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Based on the notable essay “I, Pencil,” by the great American economist Leonard Read, the video is presenting, for the first time in the Arabic language, the story of how a pencil is manufactured.

Throughout the story, we see how people from the entire globe are cooperating and being integrated to produce the final product of a pencil.

While these people have many differences, even enmities, the free-market principles and the willingness to cooperate in order to make a profit are the only common ground that gathers them.

The video argues for a free market that unites different people. In the video, we come to know the brilliant American economist and the receiver of a Nobel Prize Milton Friedman and his wife Rose. In their famous book “Free to Choose,” they advocate free market principles, which have significance and relevance here and now, just as much as they did half a century ago. "For many Arab-speaking viewers, the content of this video was entirely new and, in some ways, provocative.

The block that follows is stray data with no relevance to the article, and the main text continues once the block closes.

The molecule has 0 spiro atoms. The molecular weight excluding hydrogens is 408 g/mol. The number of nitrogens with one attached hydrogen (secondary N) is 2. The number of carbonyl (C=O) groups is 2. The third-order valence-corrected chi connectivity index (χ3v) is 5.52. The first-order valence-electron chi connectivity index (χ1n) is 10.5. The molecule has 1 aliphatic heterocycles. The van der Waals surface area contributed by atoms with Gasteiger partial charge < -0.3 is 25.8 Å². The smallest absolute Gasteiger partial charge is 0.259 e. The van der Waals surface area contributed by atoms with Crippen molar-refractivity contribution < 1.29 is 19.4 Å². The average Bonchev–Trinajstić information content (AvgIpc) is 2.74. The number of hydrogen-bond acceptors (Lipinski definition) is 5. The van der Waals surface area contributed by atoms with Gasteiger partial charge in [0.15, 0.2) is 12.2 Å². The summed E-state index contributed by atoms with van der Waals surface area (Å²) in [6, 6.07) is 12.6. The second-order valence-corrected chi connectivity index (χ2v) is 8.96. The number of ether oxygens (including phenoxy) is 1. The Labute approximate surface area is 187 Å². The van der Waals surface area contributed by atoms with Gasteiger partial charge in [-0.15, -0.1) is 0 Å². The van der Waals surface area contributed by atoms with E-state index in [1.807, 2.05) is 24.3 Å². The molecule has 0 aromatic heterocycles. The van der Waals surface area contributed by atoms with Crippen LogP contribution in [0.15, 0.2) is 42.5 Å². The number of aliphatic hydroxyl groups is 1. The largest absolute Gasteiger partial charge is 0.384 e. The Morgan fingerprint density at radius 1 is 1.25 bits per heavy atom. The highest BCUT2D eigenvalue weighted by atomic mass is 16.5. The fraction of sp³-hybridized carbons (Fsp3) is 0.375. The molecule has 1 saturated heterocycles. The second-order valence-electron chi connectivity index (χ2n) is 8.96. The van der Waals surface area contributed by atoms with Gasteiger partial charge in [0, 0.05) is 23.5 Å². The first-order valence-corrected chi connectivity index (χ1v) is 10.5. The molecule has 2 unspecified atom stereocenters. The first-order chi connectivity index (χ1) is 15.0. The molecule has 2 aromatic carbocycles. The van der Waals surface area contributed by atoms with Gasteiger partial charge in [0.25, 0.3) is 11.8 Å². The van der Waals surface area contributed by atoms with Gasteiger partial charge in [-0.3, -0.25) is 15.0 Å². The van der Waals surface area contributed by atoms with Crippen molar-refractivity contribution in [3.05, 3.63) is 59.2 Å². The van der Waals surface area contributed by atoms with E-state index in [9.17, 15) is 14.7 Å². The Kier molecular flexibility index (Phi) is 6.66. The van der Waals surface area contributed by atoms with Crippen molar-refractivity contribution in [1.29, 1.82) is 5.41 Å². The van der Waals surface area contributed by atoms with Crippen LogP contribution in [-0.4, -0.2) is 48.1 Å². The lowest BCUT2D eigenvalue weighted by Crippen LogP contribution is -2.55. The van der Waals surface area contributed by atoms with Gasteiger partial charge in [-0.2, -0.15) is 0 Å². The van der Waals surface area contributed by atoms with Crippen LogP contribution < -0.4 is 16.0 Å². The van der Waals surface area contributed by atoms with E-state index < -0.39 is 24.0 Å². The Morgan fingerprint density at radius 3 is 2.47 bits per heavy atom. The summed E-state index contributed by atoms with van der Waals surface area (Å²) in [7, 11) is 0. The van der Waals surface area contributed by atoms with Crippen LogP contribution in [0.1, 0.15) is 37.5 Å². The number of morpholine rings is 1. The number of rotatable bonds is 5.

Unfortunately, many have been learning to hate Western principles, especially when it comes to the economy. That was reflected in some of the comments. Thus, one wrote: “greedy Capitalists.” Another comment raised a question about the status of workers in those farms and factories which produce the materials needed for creating the pencil as a final product.

Other viewers, however, expressed their admiration of the concept promoted in this video, and the ideas that are presented in the pages of “Bayt al Hikma 2.0” (The House of Wisdom). The video has thus far generated 15 shares, 3 comments, 119 interactions, 19.6K views and 175 one minutes views. And it has reached 65,500 people.